A broken criminal justice system? Fact vs. myth


Recently, President Obama spoke to the NAACP about what he and others have taken to calling our “broken” criminal justice system.

It’s a popular notion, championed by presidential candidates on both sides as well as such diverse folks as the Americans for Tax Reform and the Koch brothers on the right and the ACLU, the NAACP and the Center for American Progress on the left.

The problem is, as with much proposed legislation, that it is a solution in search of a problem. At least that is true in the state of Michigan.
Though it is expensive to house prisoners—$35,149 per inmate per year in Michigan—the facts are that, in Michigan, we have the right people in prison.

If this is truly the case, early release is not the answer.

Before we can argue about the solution, we need to have the facts in order to make a well-informed decision.

Following are some myths that have appeared repeatedly in speeches, articles and editorials, followed by the facts according to Michigan Prisoners, Violent Crime and Public Safety: A Prosecutor’s Report, a compilation published by the Prosecuting Attorneys Association of Michigan.

The “Broken” Criminal Justice System – Myths And Realities

Myth #1 – The “War on Drugs” is out of control, resulting in the overcrowding of our prisons
Fact – in Michigan, only 8 percent of prison inmates are in for drug offenses. The national average is 17 percent. Of Michigan’s 43,704 inmates in 2013, only 11 were there because of possession of marijuana.

Myth #2 – Judges usually send convicted felons to prison
Fact – Only 10 percent of those who commit felonies are initially sentenced to prison. Adding in probation and parole violations increases the number to 21.6 percent of convicted felons who end up in prison.
The national average is 40 percent.

Myth #3 – Early release of inmates does not hurt anyone
Fact – The vast majority, over 70 percent, of Michigan’s prisoners committed violent or assaultive crimes. The release of these individuals could seriously negatively impact public safety in Michigan.

Myth #4 – Michigan has too many law enforcement officers
Fact – While Michigan has the highest violent crime rate in the Midwest, including four cities that have previously been named in the top 10 most violent in the country—Flint, Saginaw, Pontiac and Detroit—we also have the lowest percentage of law enforcement personnel to residents.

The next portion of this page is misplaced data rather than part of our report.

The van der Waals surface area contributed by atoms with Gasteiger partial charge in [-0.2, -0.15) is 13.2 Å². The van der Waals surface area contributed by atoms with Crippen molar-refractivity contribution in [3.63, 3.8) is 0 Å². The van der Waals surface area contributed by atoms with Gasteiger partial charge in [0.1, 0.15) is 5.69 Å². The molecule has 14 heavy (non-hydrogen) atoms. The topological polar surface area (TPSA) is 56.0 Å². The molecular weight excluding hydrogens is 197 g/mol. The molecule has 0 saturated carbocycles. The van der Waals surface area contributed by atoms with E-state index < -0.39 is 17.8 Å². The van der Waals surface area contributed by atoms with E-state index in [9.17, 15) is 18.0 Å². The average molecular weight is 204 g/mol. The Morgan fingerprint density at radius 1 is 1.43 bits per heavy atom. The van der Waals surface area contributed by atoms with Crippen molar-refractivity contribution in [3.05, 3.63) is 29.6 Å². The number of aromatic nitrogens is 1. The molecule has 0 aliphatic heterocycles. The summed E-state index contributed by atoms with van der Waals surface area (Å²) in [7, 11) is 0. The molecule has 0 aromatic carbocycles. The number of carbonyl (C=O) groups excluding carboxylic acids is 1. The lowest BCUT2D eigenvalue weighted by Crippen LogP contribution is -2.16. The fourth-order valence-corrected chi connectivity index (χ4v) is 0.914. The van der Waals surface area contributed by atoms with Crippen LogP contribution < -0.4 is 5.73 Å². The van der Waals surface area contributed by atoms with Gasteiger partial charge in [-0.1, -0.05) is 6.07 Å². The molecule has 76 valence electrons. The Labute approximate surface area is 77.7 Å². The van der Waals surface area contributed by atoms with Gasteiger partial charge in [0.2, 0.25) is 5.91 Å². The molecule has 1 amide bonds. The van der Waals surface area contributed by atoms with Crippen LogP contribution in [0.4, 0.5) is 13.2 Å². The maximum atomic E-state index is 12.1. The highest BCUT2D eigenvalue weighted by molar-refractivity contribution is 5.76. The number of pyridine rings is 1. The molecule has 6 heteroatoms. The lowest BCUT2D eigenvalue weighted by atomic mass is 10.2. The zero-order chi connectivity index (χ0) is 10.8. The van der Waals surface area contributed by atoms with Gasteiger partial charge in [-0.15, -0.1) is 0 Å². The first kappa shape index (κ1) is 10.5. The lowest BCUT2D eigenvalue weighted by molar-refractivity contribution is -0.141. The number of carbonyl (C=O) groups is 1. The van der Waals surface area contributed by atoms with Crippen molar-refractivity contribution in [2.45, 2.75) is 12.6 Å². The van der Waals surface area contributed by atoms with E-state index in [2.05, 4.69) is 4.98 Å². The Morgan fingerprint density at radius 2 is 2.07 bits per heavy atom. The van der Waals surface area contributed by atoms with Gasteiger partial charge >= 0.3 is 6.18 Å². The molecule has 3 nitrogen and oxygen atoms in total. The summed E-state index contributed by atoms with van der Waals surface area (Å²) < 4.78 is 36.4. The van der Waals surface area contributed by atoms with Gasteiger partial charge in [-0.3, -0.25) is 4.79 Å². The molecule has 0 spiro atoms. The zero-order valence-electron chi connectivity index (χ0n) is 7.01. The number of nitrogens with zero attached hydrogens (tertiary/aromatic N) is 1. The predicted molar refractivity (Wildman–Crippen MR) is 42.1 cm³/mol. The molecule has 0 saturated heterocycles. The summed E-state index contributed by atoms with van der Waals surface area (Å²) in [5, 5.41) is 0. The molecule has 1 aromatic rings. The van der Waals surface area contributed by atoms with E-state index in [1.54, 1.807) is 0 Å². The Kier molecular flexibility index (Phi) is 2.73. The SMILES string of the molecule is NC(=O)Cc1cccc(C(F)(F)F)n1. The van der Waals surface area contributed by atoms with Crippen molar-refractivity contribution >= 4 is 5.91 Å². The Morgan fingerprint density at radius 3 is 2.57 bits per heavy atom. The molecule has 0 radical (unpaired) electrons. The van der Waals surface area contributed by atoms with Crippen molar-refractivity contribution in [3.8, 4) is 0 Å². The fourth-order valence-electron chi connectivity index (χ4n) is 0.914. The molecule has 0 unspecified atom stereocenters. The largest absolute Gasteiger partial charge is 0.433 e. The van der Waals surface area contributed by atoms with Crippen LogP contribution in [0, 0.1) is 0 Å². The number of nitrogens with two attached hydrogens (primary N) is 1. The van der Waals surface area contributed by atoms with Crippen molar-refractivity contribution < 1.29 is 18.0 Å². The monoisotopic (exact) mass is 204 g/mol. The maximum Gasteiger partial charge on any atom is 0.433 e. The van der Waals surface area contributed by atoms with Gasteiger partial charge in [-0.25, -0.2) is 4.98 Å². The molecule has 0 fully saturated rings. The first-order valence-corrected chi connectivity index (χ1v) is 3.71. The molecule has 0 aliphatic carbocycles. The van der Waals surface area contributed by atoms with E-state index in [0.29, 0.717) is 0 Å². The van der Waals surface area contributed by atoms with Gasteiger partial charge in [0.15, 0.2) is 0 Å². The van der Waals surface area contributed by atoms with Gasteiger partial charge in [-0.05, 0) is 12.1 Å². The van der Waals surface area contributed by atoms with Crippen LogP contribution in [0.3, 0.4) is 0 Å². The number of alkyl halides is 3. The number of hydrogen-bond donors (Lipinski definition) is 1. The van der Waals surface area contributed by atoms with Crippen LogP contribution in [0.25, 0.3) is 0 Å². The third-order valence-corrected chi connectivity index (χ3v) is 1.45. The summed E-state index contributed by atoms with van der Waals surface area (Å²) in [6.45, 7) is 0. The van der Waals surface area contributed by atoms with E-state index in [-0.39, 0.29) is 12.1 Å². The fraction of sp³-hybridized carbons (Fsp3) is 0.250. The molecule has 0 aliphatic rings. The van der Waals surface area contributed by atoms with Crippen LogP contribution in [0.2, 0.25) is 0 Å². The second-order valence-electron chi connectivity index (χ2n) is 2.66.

Myth #5 – Mandatory minimum sentences lead to unfairly lengthy sentences
Fact – In Michigan, we have very few mandatory minimum sentences, all for very serious crimes.
• First degree murder – mandatory life sentence
• Conviction of a serious felony, while having three prior felony convictions, including a violent offense – mandatory 25 year minimum
• Criminal sexual conduct penetration with a child under 13 – mandatory 25 year minimum
• Criminal sexual conduct after a prior CSC conviction – mandatory 5 year minimum
• Commission of a felony with a firearm – mandatory 2 years in prison

Myth #6 – Convicted felons are less likely to re-offend if given probation rather than prison
Fact – From 2008 to 2011, the re-arrest rates for parolees, following prison sentences, declined by 20 percent while the re-arrest rates for probationers remained unchanged.

Approximately half of the inmates in Michigan prisons were sentenced there for violating their probation or parole.

Part of the reason for this may be that the ratio of parolees to residents supervised was 10 percent lower than the national average, while the ratio of probationers to residents supervised was 56 percent higher than the national average.

There is no question that corrections occupies a large piece of our state budget.

For Fiscal Year 2014, the $2 billion spent on corrects was less than 4 percent of the state’s overall budget but approximately 20 percent of the state’s general fund budget.

The increase in costs of caring for prisoners has largely been driven by health care costs for inmates.

In 2011, Michigan spent $7,485 per inmate on health care, the most in the Midwest.

Since that time, however, the cost has dropped to approximately $6,450 in 2014, saving approximately $45 million per year.

The bottom line is that it appears that, in Michigan, prisons are used to separate our violent and repeat criminals for the protection of society, the purpose for which they are intended.